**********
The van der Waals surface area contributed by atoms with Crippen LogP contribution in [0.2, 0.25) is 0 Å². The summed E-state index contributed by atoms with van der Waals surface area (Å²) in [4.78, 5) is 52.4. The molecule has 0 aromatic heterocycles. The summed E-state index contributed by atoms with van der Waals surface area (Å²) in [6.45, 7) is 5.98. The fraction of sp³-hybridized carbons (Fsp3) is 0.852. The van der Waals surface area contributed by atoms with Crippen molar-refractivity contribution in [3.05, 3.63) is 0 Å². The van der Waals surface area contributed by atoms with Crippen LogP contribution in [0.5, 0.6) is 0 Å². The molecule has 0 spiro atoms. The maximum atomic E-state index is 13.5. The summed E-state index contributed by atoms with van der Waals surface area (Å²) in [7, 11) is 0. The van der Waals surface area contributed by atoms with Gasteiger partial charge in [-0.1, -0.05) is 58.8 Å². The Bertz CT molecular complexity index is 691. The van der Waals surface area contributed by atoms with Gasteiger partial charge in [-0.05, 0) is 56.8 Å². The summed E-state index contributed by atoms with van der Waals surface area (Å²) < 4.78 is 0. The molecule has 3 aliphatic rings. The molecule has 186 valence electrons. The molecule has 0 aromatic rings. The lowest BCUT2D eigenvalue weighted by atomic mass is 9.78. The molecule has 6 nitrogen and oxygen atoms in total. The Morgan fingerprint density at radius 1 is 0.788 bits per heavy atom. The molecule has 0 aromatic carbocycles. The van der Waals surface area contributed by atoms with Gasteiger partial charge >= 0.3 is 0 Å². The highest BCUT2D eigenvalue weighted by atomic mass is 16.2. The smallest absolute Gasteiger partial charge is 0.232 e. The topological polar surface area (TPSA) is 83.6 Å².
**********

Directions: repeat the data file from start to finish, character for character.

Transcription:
The van der Waals surface area contributed by atoms with Crippen LogP contribution in [0.2, 0.25) is 0 Å². The summed E-state index contributed by atoms with van der Waals surface area (Å²) in [4.78, 5) is 52.4. The molecule has 0 aromatic heterocycles. The summed E-state index contributed by atoms with van der Waals surface area (Å²) in [6.45, 7) is 5.98. The fraction of sp³-hybridized carbons (Fsp3) is 0.852. The van der Waals surface area contributed by atoms with Crippen molar-refractivity contribution in [3.05, 3.63) is 0 Å². The van der Waals surface area contributed by atoms with Crippen LogP contribution in [0.5, 0.6) is 0 Å². The molecule has 0 spiro atoms. The maximum atomic E-state index is 13.5. The summed E-state index contributed by atoms with van der Waals surface area (Å²) in [7, 11) is 0. The van der Waals surface area contributed by atoms with Gasteiger partial charge in [-0.1, -0.05) is 58.8 Å². The Bertz CT molecular complexity index is 691. The van der Waals surface area contributed by atoms with Gasteiger partial charge in [-0.05, 0) is 56.8 Å². The summed E-state index contributed by atoms with van der Waals surface area (Å²) < 4.78 is 0. The molecule has 3 aliphatic rings. The molecule has 186 valence electrons. The molecule has 0 aromatic rings. The lowest BCUT2D eigenvalue weighted by atomic mass is 9.78. The molecule has 6 nitrogen and oxygen atoms in total. The Morgan fingerprint density at radius 1 is 0.788 bits per heavy atom. The molecule has 0 aromatic carbocycles. The van der Waals surface area contributed by atoms with Gasteiger partial charge >= 0.3 is 0 Å². The highest BCUT2D eigenvalue weighted by atomic mass is 16.2. The smallest absolute Gasteiger partial charge is 0.232 e. The topological polar surface area (TPSA) is 83.6 Å².